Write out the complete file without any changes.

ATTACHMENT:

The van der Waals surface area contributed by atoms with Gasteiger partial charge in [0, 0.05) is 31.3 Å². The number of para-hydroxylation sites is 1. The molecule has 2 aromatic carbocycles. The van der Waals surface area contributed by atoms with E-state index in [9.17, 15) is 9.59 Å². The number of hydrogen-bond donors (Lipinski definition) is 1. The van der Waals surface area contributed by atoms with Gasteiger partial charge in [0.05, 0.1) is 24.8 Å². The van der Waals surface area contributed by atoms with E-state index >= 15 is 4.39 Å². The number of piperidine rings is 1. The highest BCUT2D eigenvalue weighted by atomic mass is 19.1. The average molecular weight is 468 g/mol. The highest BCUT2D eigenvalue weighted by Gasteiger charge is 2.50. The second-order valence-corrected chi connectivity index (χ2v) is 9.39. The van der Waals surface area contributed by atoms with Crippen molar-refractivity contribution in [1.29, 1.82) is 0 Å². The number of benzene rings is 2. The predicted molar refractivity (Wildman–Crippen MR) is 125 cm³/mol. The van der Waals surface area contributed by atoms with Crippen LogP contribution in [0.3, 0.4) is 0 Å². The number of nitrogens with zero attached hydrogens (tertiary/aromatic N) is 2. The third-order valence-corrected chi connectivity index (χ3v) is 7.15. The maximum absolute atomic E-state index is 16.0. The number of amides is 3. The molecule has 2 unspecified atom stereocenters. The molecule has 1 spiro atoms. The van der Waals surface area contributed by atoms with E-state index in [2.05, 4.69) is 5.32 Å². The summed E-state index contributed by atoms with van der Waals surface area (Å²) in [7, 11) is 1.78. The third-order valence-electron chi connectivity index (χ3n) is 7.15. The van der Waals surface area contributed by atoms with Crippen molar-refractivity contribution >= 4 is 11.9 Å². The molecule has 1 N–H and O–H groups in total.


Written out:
The van der Waals surface area contributed by atoms with Gasteiger partial charge in [0, 0.05) is 31.3 Å². The number of para-hydroxylation sites is 1. The molecule has 2 aromatic carbocycles. The van der Waals surface area contributed by atoms with E-state index in [9.17, 15) is 9.59 Å². The number of hydrogen-bond donors (Lipinski definition) is 1. The van der Waals surface area contributed by atoms with Gasteiger partial charge in [0.05, 0.1) is 24.8 Å². The van der Waals surface area contributed by atoms with E-state index >= 15 is 4.39 Å². The number of piperidine rings is 1. The highest BCUT2D eigenvalue weighted by atomic mass is 19.1. The average molecular weight is 468 g/mol. The highest BCUT2D eigenvalue weighted by Gasteiger charge is 2.50. The second-order valence-corrected chi connectivity index (χ2v) is 9.39. The van der Waals surface area contributed by atoms with Crippen molar-refractivity contribution in [1.29, 1.82) is 0 Å². The number of benzene rings is 2. The predicted molar refractivity (Wildman–Crippen MR) is 125 cm³/mol. The van der Waals surface area contributed by atoms with Crippen LogP contribution in [0.3, 0.4) is 0 Å². The number of nitrogens with zero attached hydrogens (tertiary/aromatic N) is 2. The third-order valence-corrected chi connectivity index (χ3v) is 7.15. The maximum absolute atomic E-state index is 16.0. The number of amides is 3. The molecule has 2 unspecified atom stereocenters. The molecule has 1 spiro atoms. The van der Waals surface area contributed by atoms with E-state index in [2.05, 4.69) is 5.32 Å². The summed E-state index contributed by atoms with van der Waals surface area (Å²) in [7, 11) is 1.78. The third-order valence-electron chi connectivity index (χ3n) is 7.15. The van der Waals surface area contributed by atoms with Crippen molar-refractivity contribution >= 4 is 11.9 Å². The molecule has 1 N–H and O–H groups in total.